Latobius (Mars Latobius Marmocius) is a Gaulish god known from six inscriptions found at two sites in Austria. He seems to be a god of high places of the ‘Father of the Tribe’ type and was the tutelary deity of the Latobici tribe.
Latobius is a deity known from six inscriptions found at two sites in Austria. These comes from St Paul (CIL III 05097 and 05098; SE 1929, 35 and 38), and Seckau (CIL III 05321) and CIL III 05320, which reads: MARTI LATOBIO MARMOGIO SINATI TOUTATI Mog[ET]IO C VAL [V]ALERINVS EX VOTO (To Mars Latobius Marmogius, Sinatis, Toutatis and Mogetius; Caius Valerius Valerianus ofers this in fulfilment of a vow). This having been found in the temple complex of the site which is on the Frauenberg. It is interestng that Latobius is invoked along with Sinatis, Teutates and Mogetius, all deities of the ‘father of the tribe’ type and also gods of high places.
Latobius is a deity associated with the Vendic kingdom of Noricum in the Eastern Alps, which became voluntarily associated with the Roman Empire in 16 BCE. The origin of the Vends is still a matter of contention; however Caesar’s writings indicates that they spoke a Celtic language virtually identical to Gaulish. Whether or not the people of Noricum can be considered as ‘Gauls’ they were speakers of a Celtic language and therefore Celts; thus Latobius was a Celtic deity (for more on Noricum and its origins see the entry on Noreia). A temple dedicated to Latobius was discovered on the site of present-day St Margarethen, Lavamüund, Austria in which was found an altar base bearing the inscription fragment: Latobivs Avgvstvs (To the Great Latobius). A further rather intriguing inscription from this selfsame sanctuary reads: Latobius Sacr[um] C[aius] Speratius Vibus et Valeria Avia pro incolumitate filior[um] suor[um] voto suscepto navale[m aedem] vetustate conlapsum restituer[unt] VSLM (Consecrated to the god Latobius, Caius Speratius Vibus and Valeria Avita, on behalf of the safety of their children, undertake the restoration of this ship temple, decayed with age. Willingly and deservedly they fulfil their vow.) This site also provided the base of a statue dedicated to Mars Latobius which has been reconstructed (above right) based on a further image recovered at Magdalensberg. At the Magdalensberg site a further clay statuette of a boatman (above left) was also uncovered. As the site itself seems to be dedicated to Latobius is has been proposed that this votive offering also represents the deity. This might provide a link to the dedication of Latobius’ shrine at St Margarethen as the navale[m aedem] (Naval Sanctuary). Such a dedication seems peculiar in a land-locked realm and it may refer to an aspect of Latobius as the ‘ferryman of the dead’.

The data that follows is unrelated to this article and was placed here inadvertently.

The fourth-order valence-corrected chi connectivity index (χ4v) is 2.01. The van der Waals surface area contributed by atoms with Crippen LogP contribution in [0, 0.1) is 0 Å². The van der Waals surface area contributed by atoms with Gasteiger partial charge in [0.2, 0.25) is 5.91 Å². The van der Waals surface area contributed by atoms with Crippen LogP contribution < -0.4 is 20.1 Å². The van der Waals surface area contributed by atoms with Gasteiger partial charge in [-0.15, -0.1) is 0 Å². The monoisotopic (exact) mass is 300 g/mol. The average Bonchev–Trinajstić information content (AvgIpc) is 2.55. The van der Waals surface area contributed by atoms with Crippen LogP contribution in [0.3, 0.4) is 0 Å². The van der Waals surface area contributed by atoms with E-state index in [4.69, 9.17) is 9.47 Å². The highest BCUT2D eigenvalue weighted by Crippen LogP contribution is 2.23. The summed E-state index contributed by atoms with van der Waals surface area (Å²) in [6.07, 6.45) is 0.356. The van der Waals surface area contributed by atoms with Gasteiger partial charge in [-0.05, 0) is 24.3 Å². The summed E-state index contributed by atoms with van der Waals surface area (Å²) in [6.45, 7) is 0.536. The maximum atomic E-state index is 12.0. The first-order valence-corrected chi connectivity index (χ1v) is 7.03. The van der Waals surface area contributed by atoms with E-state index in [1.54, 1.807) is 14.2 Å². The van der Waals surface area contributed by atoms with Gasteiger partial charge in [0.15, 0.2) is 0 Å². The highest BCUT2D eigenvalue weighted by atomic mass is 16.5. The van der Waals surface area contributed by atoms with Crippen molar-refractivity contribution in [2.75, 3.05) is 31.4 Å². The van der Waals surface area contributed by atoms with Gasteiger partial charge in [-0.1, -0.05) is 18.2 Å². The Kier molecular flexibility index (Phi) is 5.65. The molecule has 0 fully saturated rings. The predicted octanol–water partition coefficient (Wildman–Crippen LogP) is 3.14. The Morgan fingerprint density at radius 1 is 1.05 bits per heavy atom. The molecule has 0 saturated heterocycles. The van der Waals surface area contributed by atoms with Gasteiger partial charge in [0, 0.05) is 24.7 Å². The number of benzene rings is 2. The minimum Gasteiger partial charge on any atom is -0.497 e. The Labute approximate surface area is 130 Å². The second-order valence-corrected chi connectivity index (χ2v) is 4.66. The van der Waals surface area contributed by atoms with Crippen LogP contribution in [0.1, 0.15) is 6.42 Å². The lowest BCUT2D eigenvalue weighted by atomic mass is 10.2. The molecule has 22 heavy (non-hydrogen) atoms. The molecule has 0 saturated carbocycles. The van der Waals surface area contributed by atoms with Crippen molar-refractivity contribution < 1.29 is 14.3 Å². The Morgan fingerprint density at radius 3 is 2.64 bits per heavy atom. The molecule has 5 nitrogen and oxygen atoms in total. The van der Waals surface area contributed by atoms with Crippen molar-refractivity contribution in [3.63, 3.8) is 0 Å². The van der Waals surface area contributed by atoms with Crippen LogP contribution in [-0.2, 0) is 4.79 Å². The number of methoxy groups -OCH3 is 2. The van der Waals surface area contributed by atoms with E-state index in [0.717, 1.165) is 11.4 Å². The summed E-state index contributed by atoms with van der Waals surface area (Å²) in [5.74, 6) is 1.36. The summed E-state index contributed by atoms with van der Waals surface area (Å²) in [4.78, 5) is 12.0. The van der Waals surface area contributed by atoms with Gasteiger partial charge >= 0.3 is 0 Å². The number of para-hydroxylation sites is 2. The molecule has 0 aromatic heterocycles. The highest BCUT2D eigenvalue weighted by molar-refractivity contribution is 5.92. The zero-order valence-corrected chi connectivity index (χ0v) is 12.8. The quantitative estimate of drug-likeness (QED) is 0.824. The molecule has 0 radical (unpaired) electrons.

Latobius was, undoubtedly the tutelary deity of the Latobici, one of the lesser two of the four main Norican tribes and though his assimilation with Roman Mars would indicate that he was a martial deity, it seems likely that he was also held as a tribal protector. This supposition gains some support from the deity’s name which has been interpreted as meaning ‘He who is most ardent’ from the reconstructed proto-Celtic root *lƒto- (furour, ardour) and the reconstructed proto Indo-European root *bhad- (best) and his second epithet of Marmocius has been interpreted as meaning ‘The Large and Powerful’ from reconstructed proto-Celtic roots *māro- (large) and *kom-okti- (power, wealth). Both epithets would indicate that Latobius is a deity of the ‘Father of the Tribe’ type; both protecting the tribe and supplying them with wealth. The possible role of Latobius as a Charon-like figure need not be incompatible with his role as a martial deity, for a warrior is well-placed to convey the spirits of the dead to the other side. Thus Latobius could have been considered as a protector both in life and in death.